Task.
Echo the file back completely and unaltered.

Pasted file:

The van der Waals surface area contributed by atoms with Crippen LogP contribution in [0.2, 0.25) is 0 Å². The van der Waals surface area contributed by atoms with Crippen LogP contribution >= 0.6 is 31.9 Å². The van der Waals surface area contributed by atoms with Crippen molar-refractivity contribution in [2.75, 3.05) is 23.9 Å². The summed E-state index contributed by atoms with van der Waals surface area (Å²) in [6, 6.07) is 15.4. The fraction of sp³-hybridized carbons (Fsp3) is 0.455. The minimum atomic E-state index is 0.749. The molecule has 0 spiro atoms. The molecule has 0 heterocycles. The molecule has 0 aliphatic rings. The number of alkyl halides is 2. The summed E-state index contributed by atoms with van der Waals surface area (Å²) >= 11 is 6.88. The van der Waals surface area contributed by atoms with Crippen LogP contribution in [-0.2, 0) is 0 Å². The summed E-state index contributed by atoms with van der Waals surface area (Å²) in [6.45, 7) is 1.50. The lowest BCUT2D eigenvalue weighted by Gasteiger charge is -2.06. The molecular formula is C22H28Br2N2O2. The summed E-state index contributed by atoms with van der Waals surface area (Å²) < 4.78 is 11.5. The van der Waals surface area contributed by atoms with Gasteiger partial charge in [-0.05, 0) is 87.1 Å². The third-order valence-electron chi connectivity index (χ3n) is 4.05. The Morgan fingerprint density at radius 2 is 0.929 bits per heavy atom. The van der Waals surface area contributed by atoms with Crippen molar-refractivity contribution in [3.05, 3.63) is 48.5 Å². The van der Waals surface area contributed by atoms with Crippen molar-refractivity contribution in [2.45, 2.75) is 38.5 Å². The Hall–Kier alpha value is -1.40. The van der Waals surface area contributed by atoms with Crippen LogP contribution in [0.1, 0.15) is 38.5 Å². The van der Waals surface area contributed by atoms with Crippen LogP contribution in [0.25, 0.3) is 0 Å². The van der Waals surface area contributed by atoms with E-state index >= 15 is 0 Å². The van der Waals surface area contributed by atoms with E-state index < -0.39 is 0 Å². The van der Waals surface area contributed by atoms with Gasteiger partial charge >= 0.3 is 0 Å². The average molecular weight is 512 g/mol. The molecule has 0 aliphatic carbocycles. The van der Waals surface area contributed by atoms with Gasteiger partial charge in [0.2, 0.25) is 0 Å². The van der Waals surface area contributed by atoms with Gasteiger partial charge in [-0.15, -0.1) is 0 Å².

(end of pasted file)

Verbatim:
The van der Waals surface area contributed by atoms with Crippen LogP contribution in [0.2, 0.25) is 0 Å². The van der Waals surface area contributed by atoms with Crippen LogP contribution >= 0.6 is 31.9 Å². The van der Waals surface area contributed by atoms with Crippen molar-refractivity contribution in [2.75, 3.05) is 23.9 Å². The summed E-state index contributed by atoms with van der Waals surface area (Å²) in [6, 6.07) is 15.4. The fraction of sp³-hybridized carbons (Fsp3) is 0.455. The minimum atomic E-state index is 0.749. The molecule has 0 spiro atoms. The molecule has 0 heterocycles. The molecule has 0 aliphatic rings. The number of alkyl halides is 2. The summed E-state index contributed by atoms with van der Waals surface area (Å²) >= 11 is 6.88. The van der Waals surface area contributed by atoms with Crippen LogP contribution in [-0.2, 0) is 0 Å². The summed E-state index contributed by atoms with van der Waals surface area (Å²) in [6.45, 7) is 1.50. The lowest BCUT2D eigenvalue weighted by Gasteiger charge is -2.06. The molecular formula is C22H28Br2N2O2. The summed E-state index contributed by atoms with van der Waals surface area (Å²) < 4.78 is 11.5. The van der Waals surface area contributed by atoms with Gasteiger partial charge in [-0.05, 0) is 87.1 Å². The third-order valence-electron chi connectivity index (χ3n) is 4.05. The Morgan fingerprint density at radius 2 is 0.929 bits per heavy atom. The van der Waals surface area contributed by atoms with Crippen molar-refractivity contribution in [3.05, 3.63) is 48.5 Å². The van der Waals surface area contributed by atoms with Crippen molar-refractivity contribution in [2.45, 2.75) is 38.5 Å². The Hall–Kier alpha value is -1.40. The van der Waals surface area contributed by atoms with Crippen LogP contribution in [0.1, 0.15) is 38.5 Å². The van der Waals surface area contributed by atoms with Crippen LogP contribution in [0.25, 0.3) is 0 Å². The van der Waals surface area contributed by atoms with E-state index >= 15 is 0 Å². The van der Waals surface area contributed by atoms with E-state index < -0.39 is 0 Å². The van der Waals surface area contributed by atoms with Gasteiger partial charge >= 0.3 is 0 Å². The average molecular weight is 512 g/mol. The molecule has 0 aliphatic carbocycles. The van der Waals surface area contributed by atoms with Gasteiger partial charge in [0.2, 0.25) is 0 Å². The van der Waals surface area contributed by atoms with Gasteiger partial charge in [-0.15, -0.1) is 0 Å².